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Wednesday, January 25, 2012

Ever Been Stuck on an Escalator?

Click on the play button below for an example of what I mean: 

I know this little scenario may seem totally ridiculous to you...but I'll bet, at least metaphorically, we've all been 'stuck on an escalator' at some point in time... and some of us may be stuck on one right now. 

Here's why:

In business, and in life, we often associate and apply rules, policies and processes to situations for which they they were not intended... and sometimes, they are just as silly as the ones being applied by the two people in this video.

Take for example;
  • the Customer Service Rep who refuses to allow the return of a minor purchase by a long time loyal customer citing some obscure or ill-conceived detail in the return policy as rational;  
  • the support department that, before it acts, refers virtually every decision, big or small, to the legal department just because of a single and somewhat obscure incident that happened years ago; 
  • the bank that asks a customer they have been dealing with for years, to fill out a pile of forms and jump through multiple security hoops to open a  new deposit account... notwithstanding the fact that it's the customer entrusting their money with the bank, not the other way around; 
  • or my personal favorite, the complaint department that with every call, is more concerned about finding out who was at fault and why, than what it is going to take to put things right... and keep the customer!
In fairness, management may have had all good intentions when the policies and processes driving these actions were developed, and probably never imagined they would be applied in situations where they would do far more harm than good. But nevertheless, they often are... even by equally well meaning employees!

Maybe it's time we all asked ourselves, "Do the rules, policies and processes I create, live and/or work by make sense?" If not, we may well find ourselves stuck on an escalator, or causing others that same fate.

The good news is, it only takes a little common sense to figure out how to get off an escalator. So perhaps the better question is: How do we make common sense common practice?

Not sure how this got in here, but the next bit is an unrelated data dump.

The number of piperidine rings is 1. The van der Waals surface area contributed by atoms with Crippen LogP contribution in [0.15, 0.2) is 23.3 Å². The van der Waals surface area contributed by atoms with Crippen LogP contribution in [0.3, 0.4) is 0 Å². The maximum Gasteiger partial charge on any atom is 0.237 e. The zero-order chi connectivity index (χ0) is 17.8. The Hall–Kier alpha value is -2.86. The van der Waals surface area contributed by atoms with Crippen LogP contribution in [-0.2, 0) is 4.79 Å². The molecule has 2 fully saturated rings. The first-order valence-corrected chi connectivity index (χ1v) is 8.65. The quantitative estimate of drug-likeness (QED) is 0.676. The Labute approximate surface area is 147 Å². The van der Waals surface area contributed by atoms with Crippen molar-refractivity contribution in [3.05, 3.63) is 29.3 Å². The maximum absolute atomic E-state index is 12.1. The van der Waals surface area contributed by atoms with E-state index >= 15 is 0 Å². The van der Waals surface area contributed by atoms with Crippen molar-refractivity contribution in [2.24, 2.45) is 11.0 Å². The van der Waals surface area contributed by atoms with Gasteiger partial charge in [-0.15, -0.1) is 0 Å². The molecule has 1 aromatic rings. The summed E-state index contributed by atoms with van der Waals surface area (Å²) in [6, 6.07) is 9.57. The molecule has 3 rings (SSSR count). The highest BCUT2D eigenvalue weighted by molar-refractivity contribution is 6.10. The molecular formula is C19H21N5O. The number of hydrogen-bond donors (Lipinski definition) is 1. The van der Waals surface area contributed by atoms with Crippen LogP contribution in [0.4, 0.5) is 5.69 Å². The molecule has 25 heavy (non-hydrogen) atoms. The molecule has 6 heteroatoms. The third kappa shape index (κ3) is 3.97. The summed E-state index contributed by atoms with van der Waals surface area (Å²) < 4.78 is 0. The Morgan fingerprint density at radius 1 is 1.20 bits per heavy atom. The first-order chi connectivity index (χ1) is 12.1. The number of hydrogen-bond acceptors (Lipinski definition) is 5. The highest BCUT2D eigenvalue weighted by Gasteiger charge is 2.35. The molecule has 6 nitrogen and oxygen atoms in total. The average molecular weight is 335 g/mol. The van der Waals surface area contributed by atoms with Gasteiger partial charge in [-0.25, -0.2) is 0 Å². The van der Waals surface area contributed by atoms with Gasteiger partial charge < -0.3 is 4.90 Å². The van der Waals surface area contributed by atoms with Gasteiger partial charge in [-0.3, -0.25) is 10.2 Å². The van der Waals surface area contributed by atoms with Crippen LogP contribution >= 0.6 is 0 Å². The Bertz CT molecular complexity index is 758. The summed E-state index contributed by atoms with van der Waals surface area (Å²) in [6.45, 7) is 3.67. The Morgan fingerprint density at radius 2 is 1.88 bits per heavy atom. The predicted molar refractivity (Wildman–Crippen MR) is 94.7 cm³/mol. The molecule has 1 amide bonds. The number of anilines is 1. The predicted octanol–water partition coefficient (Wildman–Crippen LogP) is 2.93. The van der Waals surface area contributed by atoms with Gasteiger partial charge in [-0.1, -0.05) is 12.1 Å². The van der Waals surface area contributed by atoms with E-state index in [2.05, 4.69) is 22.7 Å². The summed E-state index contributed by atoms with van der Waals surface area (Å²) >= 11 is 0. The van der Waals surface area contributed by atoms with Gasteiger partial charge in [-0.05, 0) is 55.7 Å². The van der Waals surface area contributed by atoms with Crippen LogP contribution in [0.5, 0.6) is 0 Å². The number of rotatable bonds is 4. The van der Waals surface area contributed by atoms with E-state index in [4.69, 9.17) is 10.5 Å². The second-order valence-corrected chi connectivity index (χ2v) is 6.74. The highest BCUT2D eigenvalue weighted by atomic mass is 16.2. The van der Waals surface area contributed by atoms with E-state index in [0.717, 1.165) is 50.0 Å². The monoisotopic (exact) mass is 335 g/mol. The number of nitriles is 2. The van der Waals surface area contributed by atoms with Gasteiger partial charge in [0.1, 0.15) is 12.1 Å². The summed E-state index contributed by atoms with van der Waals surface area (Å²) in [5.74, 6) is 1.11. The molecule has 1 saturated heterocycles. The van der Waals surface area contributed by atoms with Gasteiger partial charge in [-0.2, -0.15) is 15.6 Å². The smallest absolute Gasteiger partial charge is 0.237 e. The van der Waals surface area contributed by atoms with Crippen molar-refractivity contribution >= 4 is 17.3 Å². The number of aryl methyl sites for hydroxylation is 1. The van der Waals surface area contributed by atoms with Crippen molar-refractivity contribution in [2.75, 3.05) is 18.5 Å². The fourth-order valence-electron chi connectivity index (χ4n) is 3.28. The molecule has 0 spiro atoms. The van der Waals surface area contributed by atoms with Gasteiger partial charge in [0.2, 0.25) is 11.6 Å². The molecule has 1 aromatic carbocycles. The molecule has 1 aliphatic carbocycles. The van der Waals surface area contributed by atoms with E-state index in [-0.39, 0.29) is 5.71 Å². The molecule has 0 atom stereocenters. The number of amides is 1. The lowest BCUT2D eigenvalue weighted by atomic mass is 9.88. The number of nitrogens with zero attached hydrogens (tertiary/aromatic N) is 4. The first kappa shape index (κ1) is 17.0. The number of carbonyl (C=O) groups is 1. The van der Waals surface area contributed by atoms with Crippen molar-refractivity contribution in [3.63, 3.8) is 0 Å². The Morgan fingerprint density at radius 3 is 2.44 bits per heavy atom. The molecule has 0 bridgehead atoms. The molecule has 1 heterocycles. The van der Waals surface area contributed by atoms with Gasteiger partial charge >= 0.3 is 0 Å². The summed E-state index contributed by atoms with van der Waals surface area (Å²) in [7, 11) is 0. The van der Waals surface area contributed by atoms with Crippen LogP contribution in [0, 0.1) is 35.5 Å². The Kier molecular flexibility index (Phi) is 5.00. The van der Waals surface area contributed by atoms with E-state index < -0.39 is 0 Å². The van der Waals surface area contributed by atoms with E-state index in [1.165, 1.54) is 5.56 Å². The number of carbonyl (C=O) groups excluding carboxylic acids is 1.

Any suggestions?

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  1. I think this is in part a product of so much emphasis being placed on learning and following corporate policies and leaving the customer service aspect part of it to common sense. The problem is that the people creating these policies get so caught up in the details and legal aspects that they lose touch with the common sense which they expect their employees to possess. Lower level employees, who are often expected to follow the policies handed down without question, would rather follow the "rules" then risk exercising their own common sense and facing their superiors for their non-compliance. Often times the ability to resolve the problem using common sense is there, it just isn't being utilized as it is safer or easier to refer to policy.

    My suggestion would be to involve all levels of employees in the policy creation and review process. Often policies are created by people who have never actually done the job they are creating the policy for. Invite constructive criticism from those who do the job and ensure the people who create the policy have at least some exposure to the operational level. Another idea would be to conduct focus groups or surveys with those who will be affected by the policies that are under consideration. Find out how the policies make the customer feel. This too could put things in check and bring common sense into the equation.

  2. Another good one. Hope the Bank that you cited was not HSBC. Probably could be in UK!

    Keep 'em coming.


  3. I love the Stuck on the Elevator clip.


  4. Thats fantastic! I would love to be on the mailing list.


  5. I love the escalator video ... it so speaks to the fact that we are so programmed today that we don't think for ourselves when put into a "situation". Your examples are so true ... so often the customer service person is in robot mode, or afraid to make an 'out of the box" decision ... when the customer is put through unnecessary hoops.
    Great blog Jim.

  6. That is really funny, until you start thinking about the brick walls we all have to deal with !!


  7. Great article and love the video!

    I think the first person to comment hit the nail on the head. Often policies are created by people so far removed from the customer (and often the real world) that it is no wonder they don't make any sense. Including employees and customers in the process and encouraging them to challenge up has got to be the way to go.


  8. I read your latest Wavemaker blog with a grin. You have a knack for finding and presenting irony!